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Education in Lesotho in Need of Improvements

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Lesotho, a former British colony landlocked within South Africa, is lacking in a variety of statistical measures ranging from poverty to education. While new standards implemented in the past 15 years have brought about improvements in many of these areas, more remains to be done.

In 2010, 56 percent of residents in Lesotho lived on less than $1.25 a day, nearly one in ten infants died before the age of five, and 41 percent of the nation’s wealth was held by those in the top 10 percent of the national income bracket.

By 2013, economic circumstances had changed very little. Life expectancy was 48 years, GDP per capita was approximately $1,125, the nation had the third highest rate of HIV in the world, and 12 percent of the population remained orphaned.

While Lesotho’s education statistics fare slightly better than economic ones, Lesotho lags  behind other nations. Moreover, in contrast to most developing nations, an educational gender gap exists that favors females over males in the early grades.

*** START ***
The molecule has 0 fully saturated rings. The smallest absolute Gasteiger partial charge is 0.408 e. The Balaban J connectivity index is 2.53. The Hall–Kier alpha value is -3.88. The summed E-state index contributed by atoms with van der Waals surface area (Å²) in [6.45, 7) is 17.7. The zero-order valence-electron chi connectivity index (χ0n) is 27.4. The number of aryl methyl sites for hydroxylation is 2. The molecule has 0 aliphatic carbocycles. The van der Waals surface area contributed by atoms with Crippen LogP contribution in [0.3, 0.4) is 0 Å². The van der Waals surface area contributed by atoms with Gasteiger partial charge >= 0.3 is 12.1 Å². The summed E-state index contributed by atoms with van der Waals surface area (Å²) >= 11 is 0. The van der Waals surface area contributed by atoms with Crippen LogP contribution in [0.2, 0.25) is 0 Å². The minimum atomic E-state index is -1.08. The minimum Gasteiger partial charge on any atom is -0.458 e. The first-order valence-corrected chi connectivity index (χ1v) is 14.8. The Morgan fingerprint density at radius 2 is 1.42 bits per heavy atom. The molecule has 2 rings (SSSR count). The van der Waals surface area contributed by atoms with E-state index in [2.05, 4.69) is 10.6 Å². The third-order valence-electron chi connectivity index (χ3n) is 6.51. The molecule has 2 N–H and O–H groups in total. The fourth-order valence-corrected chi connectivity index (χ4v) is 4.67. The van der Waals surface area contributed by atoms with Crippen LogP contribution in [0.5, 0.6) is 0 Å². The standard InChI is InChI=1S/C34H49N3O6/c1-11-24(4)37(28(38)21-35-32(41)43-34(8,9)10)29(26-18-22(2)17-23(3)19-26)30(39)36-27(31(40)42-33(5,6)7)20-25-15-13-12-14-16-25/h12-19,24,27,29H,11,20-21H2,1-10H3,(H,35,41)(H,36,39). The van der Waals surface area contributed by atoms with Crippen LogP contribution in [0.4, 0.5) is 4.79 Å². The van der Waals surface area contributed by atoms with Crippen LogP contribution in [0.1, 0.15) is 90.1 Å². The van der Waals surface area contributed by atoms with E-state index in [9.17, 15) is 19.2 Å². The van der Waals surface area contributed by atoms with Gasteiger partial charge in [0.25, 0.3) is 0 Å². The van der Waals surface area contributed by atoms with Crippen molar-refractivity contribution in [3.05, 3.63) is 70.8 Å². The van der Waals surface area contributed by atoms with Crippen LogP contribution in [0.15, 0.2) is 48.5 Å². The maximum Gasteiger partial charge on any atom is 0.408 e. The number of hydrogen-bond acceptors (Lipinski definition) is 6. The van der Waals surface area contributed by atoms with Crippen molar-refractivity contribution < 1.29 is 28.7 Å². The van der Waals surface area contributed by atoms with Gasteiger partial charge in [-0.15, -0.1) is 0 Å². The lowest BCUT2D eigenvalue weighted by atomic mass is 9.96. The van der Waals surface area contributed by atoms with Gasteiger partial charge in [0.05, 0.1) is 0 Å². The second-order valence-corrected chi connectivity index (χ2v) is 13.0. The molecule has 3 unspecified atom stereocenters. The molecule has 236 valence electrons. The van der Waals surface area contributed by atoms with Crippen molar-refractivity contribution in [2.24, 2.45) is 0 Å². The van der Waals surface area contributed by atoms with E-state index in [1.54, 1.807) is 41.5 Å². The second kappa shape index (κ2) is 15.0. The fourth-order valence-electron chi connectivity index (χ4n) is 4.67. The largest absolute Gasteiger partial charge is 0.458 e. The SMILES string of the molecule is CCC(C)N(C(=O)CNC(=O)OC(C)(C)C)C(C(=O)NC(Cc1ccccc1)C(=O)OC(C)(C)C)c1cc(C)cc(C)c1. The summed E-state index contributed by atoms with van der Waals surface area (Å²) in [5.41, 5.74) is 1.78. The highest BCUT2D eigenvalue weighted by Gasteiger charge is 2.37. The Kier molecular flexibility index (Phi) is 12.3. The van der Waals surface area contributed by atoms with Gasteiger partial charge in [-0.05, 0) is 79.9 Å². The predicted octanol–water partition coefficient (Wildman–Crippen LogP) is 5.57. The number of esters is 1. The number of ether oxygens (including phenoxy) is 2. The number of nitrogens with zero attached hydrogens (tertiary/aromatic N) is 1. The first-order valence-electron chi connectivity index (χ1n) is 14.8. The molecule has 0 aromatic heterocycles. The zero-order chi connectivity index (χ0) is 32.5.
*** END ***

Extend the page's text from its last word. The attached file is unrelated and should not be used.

According to the World Bank database, in 2012, 82 percent of female children in Lesotho completed primary school, compared with only 64 percent of male children.

The gender gap appears to close in secondary school. In 2011, 75 percent of both males and females progressed to secondary education.

The gap seemingly widens again once the population reaches the labor force, this time in favor of the male population. According to the World Bank, the male unemployment rate in Lesotho stood at 3.6 percent in 2013, compared with 28.3 percent for females during the same period.

Beginning in the year 2000, the government of Lesotho has made efforts to reform the education system, offering free primary education for all students aged 6 through 13.

While implementing free and compulsory education for all students is an important first step, education officials are wary of the fact that a need for well-trained teachers, textbooks and better school infrastructure must not be overlooked.

The Education Act 2010 addresses these areas of concern, and makes special efforts to integrate orphaned, impoverished and HIV-affected children into the education system.

– Katrina Beedy

Sources: BBC, Lesotho Government, African Online News, World Bank 1, World Bank 2, World Bank 3, World Bank 4, World Bank 5, World Bank 6, World Bank 7, World Bank 8, World Bank 9,
Photo: Encyclopedia Britannica